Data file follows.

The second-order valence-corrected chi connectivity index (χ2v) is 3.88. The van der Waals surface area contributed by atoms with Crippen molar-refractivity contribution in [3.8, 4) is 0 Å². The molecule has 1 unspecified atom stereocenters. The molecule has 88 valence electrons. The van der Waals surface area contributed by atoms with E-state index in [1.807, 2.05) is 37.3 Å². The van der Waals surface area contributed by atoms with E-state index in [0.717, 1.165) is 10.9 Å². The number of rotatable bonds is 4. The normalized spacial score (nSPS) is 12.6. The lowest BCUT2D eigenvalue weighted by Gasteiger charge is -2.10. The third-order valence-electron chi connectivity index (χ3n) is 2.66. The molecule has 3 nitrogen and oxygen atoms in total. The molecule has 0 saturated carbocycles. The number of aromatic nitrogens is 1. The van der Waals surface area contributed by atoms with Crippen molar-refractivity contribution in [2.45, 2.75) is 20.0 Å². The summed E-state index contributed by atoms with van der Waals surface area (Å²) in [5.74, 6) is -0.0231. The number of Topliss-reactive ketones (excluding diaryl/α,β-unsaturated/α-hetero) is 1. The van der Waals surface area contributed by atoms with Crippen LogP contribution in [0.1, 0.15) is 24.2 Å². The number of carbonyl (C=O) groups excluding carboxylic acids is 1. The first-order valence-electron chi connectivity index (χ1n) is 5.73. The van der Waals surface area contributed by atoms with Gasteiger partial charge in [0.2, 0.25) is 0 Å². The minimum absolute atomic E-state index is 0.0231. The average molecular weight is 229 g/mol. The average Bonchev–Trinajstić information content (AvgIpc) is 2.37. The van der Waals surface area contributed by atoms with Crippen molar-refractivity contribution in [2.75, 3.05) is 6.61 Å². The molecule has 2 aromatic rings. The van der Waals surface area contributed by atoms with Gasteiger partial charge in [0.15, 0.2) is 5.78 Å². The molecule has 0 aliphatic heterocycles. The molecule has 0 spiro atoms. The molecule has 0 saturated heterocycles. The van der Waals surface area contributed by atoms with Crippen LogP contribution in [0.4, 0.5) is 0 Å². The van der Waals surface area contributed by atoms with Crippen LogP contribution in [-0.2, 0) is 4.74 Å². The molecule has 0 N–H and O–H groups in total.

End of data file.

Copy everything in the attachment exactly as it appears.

The second-order valence-corrected chi connectivity index (χ2v) is 3.88. The van der Waals surface area contributed by atoms with Crippen molar-refractivity contribution in [3.8, 4) is 0 Å². The molecule has 1 unspecified atom stereocenters. The molecule has 88 valence electrons. The van der Waals surface area contributed by atoms with E-state index in [1.807, 2.05) is 37.3 Å². The van der Waals surface area contributed by atoms with E-state index in [0.717, 1.165) is 10.9 Å². The number of rotatable bonds is 4. The normalized spacial score (nSPS) is 12.6. The lowest BCUT2D eigenvalue weighted by Gasteiger charge is -2.10. The third-order valence-electron chi connectivity index (χ3n) is 2.66. The molecule has 3 nitrogen and oxygen atoms in total. The molecule has 0 saturated carbocycles. The number of aromatic nitrogens is 1. The van der Waals surface area contributed by atoms with Crippen molar-refractivity contribution in [2.45, 2.75) is 20.0 Å². The summed E-state index contributed by atoms with van der Waals surface area (Å²) in [5.74, 6) is -0.0231. The number of Topliss-reactive ketones (excluding diaryl/α,β-unsaturated/α-hetero) is 1. The van der Waals surface area contributed by atoms with Crippen LogP contribution in [0.1, 0.15) is 24.2 Å². The number of carbonyl (C=O) groups excluding carboxylic acids is 1. The first-order valence-electron chi connectivity index (χ1n) is 5.73. The van der Waals surface area contributed by atoms with Gasteiger partial charge in [0.2, 0.25) is 0 Å². The minimum absolute atomic E-state index is 0.0231. The average molecular weight is 229 g/mol. The average Bonchev–Trinajstić information content (AvgIpc) is 2.37. The van der Waals surface area contributed by atoms with Crippen molar-refractivity contribution in [2.75, 3.05) is 6.61 Å². The molecule has 2 aromatic rings. The van der Waals surface area contributed by atoms with Gasteiger partial charge in [0.15, 0.2) is 5.78 Å². The molecule has 0 aliphatic heterocycles. The molecule has 0 spiro atoms. The molecule has 0 saturated heterocycles. The van der Waals surface area contributed by atoms with Crippen LogP contribution in [0.4, 0.5) is 0 Å². The van der Waals surface area contributed by atoms with Crippen LogP contribution in [-0.2, 0) is 4.74 Å². The molecule has 0 N–H and O–H groups in total.